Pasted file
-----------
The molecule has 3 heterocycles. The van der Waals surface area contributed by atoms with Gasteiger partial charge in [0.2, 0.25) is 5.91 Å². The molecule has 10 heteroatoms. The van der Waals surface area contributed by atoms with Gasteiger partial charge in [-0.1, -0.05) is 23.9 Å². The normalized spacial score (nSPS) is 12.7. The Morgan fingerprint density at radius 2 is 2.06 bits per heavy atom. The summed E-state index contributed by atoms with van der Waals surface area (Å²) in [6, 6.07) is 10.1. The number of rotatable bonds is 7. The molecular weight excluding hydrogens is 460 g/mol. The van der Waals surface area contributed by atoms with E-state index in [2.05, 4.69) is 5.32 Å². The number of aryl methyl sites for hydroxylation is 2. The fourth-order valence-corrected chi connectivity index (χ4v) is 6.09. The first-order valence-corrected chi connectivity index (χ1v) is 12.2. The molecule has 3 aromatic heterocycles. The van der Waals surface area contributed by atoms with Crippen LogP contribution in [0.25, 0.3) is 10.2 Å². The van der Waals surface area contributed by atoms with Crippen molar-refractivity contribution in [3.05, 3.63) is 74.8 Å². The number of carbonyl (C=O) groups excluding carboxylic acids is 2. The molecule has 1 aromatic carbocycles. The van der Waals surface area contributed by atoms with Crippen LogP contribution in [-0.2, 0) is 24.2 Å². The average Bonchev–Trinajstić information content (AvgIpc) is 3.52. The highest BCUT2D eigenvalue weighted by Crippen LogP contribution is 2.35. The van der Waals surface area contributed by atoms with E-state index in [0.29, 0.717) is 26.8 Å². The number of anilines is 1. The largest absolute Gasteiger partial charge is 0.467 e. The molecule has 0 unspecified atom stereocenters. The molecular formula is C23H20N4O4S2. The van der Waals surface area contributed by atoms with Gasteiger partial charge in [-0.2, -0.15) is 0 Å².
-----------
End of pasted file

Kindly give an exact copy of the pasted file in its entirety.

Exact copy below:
The molecule has 3 heterocycles. The van der Waals surface area contributed by atoms with Gasteiger partial charge in [0.2, 0.25) is 5.91 Å². The molecule has 10 heteroatoms. The van der Waals surface area contributed by atoms with Gasteiger partial charge in [-0.1, -0.05) is 23.9 Å². The normalized spacial score (nSPS) is 12.7. The Morgan fingerprint density at radius 2 is 2.06 bits per heavy atom. The summed E-state index contributed by atoms with van der Waals surface area (Å²) in [6, 6.07) is 10.1. The number of rotatable bonds is 7. The molecular weight excluding hydrogens is 460 g/mol. The van der Waals surface area contributed by atoms with E-state index in [2.05, 4.69) is 5.32 Å². The number of aryl methyl sites for hydroxylation is 2. The fourth-order valence-corrected chi connectivity index (χ4v) is 6.09. The first-order valence-corrected chi connectivity index (χ1v) is 12.2. The molecule has 3 aromatic heterocycles. The van der Waals surface area contributed by atoms with Crippen LogP contribution in [0.25, 0.3) is 10.2 Å². The van der Waals surface area contributed by atoms with Crippen molar-refractivity contribution in [3.05, 3.63) is 74.8 Å². The number of carbonyl (C=O) groups excluding carboxylic acids is 2. The molecule has 1 aromatic carbocycles. The van der Waals surface area contributed by atoms with Crippen LogP contribution in [-0.2, 0) is 24.2 Å². The average Bonchev–Trinajstić information content (AvgIpc) is 3.52. The highest BCUT2D eigenvalue weighted by Crippen LogP contribution is 2.35. The van der Waals surface area contributed by atoms with E-state index in [0.29, 0.717) is 26.8 Å². The number of anilines is 1. The largest absolute Gasteiger partial charge is 0.467 e. The molecule has 0 unspecified atom stereocenters. The molecular formula is C23H20N4O4S2. The van der Waals surface area contributed by atoms with Gasteiger partial charge in [-0.2, -0.15) is 0 Å².